The different RUNs in a PROJect might, in their simplest form, represent different starting conformations. So, we could start off 100 RUNs of different partially unfolded structures and try to find the one for which half of its CLONEs fold -- then that RUN has the conformation of a representative of the transition state.

So why is this transition state doohickey so important? The folded state is relatively easy to identify, especially if experimentalists have determined the structure for the protein under scrutiny, or for a very similar one. The "unfolded state" is a bit harder, but we can generate unfolded conformations by, say, simulating the folded protein at high temperatures so it "melts," or we can thread the amino acid sequence on a set of randomly coiled noodles, or whatever. But the path which connects "unfolded" protein with folded protein is not so easy to get to -- but if we identify the transition state, then we've found (at least one of) the paths by which proteins fold, and that's research in protein folding.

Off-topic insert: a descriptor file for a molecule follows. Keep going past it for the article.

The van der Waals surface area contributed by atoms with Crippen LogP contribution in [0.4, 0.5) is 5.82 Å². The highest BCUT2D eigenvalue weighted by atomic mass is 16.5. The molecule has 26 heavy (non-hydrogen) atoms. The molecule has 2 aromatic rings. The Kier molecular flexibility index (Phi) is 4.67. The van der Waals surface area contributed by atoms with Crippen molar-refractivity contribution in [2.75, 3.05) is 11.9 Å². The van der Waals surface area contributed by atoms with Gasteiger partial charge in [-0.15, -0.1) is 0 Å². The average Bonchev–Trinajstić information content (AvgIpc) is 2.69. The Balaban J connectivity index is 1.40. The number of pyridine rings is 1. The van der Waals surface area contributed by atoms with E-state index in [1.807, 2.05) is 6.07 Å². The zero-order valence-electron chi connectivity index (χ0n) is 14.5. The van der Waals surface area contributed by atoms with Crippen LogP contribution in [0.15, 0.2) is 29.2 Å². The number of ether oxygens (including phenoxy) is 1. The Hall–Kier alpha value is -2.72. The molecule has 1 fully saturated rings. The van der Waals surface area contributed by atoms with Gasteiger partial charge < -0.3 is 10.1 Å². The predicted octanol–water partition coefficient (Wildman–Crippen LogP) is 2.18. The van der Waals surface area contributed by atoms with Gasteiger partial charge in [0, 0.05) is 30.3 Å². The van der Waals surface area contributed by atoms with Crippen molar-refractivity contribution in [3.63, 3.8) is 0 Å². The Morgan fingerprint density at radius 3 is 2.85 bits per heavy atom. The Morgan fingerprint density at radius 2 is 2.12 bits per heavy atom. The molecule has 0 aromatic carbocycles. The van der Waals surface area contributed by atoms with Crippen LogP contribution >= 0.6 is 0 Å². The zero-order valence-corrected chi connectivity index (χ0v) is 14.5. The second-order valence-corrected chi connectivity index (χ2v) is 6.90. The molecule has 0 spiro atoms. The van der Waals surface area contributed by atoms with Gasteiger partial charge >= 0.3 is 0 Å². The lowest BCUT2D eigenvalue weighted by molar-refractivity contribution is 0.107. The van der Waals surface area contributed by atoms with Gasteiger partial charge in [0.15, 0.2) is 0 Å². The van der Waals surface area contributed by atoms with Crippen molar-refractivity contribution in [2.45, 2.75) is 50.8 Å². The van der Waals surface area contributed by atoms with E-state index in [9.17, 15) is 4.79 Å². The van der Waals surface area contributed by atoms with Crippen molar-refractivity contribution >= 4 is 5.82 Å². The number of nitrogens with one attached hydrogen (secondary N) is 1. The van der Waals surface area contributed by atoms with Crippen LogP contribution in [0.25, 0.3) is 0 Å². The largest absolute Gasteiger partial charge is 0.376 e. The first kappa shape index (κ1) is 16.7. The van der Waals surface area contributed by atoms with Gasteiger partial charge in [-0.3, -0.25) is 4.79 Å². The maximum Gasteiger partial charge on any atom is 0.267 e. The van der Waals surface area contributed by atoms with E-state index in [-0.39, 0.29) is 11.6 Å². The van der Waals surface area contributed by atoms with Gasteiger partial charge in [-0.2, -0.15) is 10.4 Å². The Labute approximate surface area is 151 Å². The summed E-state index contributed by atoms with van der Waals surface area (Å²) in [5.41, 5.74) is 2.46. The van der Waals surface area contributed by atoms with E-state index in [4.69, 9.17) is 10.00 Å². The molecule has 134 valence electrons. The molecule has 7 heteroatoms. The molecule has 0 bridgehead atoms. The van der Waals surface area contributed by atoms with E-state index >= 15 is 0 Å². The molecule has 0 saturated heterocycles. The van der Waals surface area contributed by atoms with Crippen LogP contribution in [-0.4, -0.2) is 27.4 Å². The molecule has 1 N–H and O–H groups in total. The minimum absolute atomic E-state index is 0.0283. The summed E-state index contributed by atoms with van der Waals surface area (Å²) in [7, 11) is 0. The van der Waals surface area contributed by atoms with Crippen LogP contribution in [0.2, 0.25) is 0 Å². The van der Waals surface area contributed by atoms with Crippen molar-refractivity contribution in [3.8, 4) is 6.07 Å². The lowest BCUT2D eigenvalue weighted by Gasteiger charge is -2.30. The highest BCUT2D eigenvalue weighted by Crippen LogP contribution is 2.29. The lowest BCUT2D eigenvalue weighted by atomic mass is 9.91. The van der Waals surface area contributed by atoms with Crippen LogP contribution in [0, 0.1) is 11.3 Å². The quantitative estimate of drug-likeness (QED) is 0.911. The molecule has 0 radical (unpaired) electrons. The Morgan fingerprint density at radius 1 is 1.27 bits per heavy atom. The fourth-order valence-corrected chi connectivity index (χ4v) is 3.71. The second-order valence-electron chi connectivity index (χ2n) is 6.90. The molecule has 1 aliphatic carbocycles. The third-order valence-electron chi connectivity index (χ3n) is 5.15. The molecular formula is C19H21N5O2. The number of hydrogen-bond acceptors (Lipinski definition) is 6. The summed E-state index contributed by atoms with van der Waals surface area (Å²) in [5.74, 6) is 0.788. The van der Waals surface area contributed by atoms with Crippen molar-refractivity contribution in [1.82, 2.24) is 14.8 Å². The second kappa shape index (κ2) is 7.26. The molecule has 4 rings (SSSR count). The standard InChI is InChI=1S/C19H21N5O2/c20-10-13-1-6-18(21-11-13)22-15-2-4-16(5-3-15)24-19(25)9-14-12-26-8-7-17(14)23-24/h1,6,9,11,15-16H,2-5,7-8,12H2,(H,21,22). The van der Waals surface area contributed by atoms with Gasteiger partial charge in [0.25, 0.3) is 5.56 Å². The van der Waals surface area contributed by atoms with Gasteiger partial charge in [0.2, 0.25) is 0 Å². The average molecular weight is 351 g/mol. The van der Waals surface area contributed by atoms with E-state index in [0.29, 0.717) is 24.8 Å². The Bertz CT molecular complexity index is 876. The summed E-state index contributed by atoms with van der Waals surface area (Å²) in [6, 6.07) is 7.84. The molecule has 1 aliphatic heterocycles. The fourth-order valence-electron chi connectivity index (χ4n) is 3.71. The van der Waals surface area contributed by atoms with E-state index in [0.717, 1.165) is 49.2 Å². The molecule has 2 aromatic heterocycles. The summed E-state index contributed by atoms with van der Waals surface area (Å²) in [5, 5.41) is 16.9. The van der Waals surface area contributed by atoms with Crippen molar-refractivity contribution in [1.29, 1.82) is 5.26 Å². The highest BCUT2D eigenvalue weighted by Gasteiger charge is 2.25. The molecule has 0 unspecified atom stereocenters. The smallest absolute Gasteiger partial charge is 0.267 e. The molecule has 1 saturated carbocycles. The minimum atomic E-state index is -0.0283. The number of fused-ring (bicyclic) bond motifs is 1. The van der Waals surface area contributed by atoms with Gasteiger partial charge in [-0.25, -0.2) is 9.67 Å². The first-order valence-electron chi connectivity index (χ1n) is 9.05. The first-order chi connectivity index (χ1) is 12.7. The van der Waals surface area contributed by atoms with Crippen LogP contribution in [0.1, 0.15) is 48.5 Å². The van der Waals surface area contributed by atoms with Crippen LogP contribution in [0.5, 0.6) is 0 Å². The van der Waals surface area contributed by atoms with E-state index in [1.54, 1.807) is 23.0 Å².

The RUNs might also represent slightly different proteins -- for instance, different mutants of some protein. They might represent other things that I haven't thought of, but whatever they are they are similar enough to other RUNs in the same PROJect, that, well, they're part of the same project.

So to summarize, when I'm setting up a project, I might do the following:
1. Pick 100 different unfolded or partially unfolded conformations of my protein of interest. These become my RUNs.
2. Then, I set up 100 different CLONEs for each RUN. (Well, I don't actually set them up myself, I just run a program. But I run it really well. And intelligently. And I look good doing it.) Each CLONE contains one WU at this point.